I couldn’t avoid the apocalypse, and once again found myself helping the design in another set for this years Wasteland Weekend, stepping out of the lab and into more ‘down and dirty’ structural work.
This year, I found myself assisting and advising on the construction of the events bar. Last year, it was a casualty to the high desert winds. This year, the entire structure was renvisioned by the resident mastermind, Adam Chilson.
I was brought in to advise on how to make the retractable awning functional and wind resistant. My concerns quickly move to the human factor, or the ‘bouncing 300 lb gorilla’ effect. We quickly settled on a design and I started measuring and cutting metal to reinforce the salvaged car parts the structure was to be made of.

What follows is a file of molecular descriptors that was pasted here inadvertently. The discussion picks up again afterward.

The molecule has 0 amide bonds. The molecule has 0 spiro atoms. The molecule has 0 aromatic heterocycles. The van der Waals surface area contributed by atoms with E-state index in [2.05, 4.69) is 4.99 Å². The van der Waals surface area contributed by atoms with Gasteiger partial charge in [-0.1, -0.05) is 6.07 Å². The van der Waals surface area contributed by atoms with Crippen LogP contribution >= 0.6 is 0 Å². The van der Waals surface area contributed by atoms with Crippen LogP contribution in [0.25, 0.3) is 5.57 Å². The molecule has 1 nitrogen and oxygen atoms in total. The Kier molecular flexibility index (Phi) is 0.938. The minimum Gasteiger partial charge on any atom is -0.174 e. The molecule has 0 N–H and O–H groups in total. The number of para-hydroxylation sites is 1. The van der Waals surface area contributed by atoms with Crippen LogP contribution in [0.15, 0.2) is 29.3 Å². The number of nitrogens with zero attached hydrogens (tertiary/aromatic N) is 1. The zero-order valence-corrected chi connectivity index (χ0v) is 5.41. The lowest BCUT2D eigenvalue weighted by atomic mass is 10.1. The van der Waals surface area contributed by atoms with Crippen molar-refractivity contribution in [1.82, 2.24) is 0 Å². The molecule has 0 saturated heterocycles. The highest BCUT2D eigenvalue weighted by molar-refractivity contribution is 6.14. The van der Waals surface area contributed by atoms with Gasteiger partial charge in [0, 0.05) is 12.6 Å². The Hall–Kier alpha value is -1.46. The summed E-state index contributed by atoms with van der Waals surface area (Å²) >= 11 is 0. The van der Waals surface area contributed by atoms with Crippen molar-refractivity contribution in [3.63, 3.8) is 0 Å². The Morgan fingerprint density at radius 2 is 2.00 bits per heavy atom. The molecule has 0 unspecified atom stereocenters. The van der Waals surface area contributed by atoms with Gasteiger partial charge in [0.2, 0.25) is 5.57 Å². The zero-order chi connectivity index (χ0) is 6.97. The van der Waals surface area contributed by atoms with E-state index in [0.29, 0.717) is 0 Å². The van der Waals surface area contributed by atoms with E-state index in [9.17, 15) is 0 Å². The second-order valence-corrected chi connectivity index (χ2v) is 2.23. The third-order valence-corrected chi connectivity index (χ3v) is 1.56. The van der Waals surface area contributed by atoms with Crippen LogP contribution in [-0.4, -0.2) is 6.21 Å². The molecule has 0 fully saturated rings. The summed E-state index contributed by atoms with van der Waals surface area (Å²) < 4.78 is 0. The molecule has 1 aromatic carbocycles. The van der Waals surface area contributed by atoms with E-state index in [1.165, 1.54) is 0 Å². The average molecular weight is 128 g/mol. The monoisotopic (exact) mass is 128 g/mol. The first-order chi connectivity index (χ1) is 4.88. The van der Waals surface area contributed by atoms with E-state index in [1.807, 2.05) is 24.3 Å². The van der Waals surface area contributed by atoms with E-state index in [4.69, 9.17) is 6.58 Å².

All in all, the team really made a beautiful structure, and the Atomic Cafe will undoubtedly be a centerpiece of the event. Im hoping to attend the event this year, and with luck, will avoid some of the grueling set up I led last year… but avoiding the hard work doesn’t suit me.
Not every project undertaken involves the luxury of a controlled laboratory and pristine working conditions.
The 2011 Wasteland project involved the creation of the main gate, a massive structural set of rusted metal and tires, which had to be sound enough to stand up to the winds, as well as sturdy enough to allow people to man the turrets.
As fate would have it, my role did not end with my advising on the set build site. Rather, I found myself as acting foreman during the event build as well. My task, was to keep a team of volunteers unfamiliar with the set, focused and on track, in 110 degree heat. 14 hours later, after a LOT of sweat, dirt and heavy lifting, the gate was completed as the began to set, ready to take on the patrons of the even the next day.